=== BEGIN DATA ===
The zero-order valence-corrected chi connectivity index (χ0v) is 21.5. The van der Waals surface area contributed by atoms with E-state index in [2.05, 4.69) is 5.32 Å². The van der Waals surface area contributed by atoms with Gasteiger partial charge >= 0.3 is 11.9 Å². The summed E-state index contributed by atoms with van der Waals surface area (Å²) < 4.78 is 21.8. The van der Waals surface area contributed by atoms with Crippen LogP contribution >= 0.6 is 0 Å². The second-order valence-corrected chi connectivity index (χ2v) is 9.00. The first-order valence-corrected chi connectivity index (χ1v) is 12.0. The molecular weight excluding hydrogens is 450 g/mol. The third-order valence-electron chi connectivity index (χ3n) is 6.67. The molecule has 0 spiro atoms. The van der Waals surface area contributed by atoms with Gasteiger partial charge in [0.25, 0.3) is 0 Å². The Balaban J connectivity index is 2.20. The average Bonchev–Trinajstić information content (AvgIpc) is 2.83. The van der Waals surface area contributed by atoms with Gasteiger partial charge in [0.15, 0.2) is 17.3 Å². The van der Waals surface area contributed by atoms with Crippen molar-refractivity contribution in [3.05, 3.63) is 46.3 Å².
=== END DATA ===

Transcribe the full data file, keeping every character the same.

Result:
The zero-order valence-corrected chi connectivity index (χ0v) is 21.5. The van der Waals surface area contributed by atoms with E-state index in [2.05, 4.69) is 5.32 Å². The van der Waals surface area contributed by atoms with Gasteiger partial charge >= 0.3 is 11.9 Å². The summed E-state index contributed by atoms with van der Waals surface area (Å²) < 4.78 is 21.8. The van der Waals surface area contributed by atoms with Crippen LogP contribution >= 0.6 is 0 Å². The second-order valence-corrected chi connectivity index (χ2v) is 9.00. The first-order valence-corrected chi connectivity index (χ1v) is 12.0. The molecular weight excluding hydrogens is 450 g/mol. The third-order valence-electron chi connectivity index (χ3n) is 6.67. The molecule has 0 spiro atoms. The van der Waals surface area contributed by atoms with Gasteiger partial charge in [0.25, 0.3) is 0 Å². The Balaban J connectivity index is 2.20. The average Bonchev–Trinajstić information content (AvgIpc) is 2.83. The van der Waals surface area contributed by atoms with Gasteiger partial charge in [0.15, 0.2) is 17.3 Å². The van der Waals surface area contributed by atoms with Crippen molar-refractivity contribution in [3.05, 3.63) is 46.3 Å².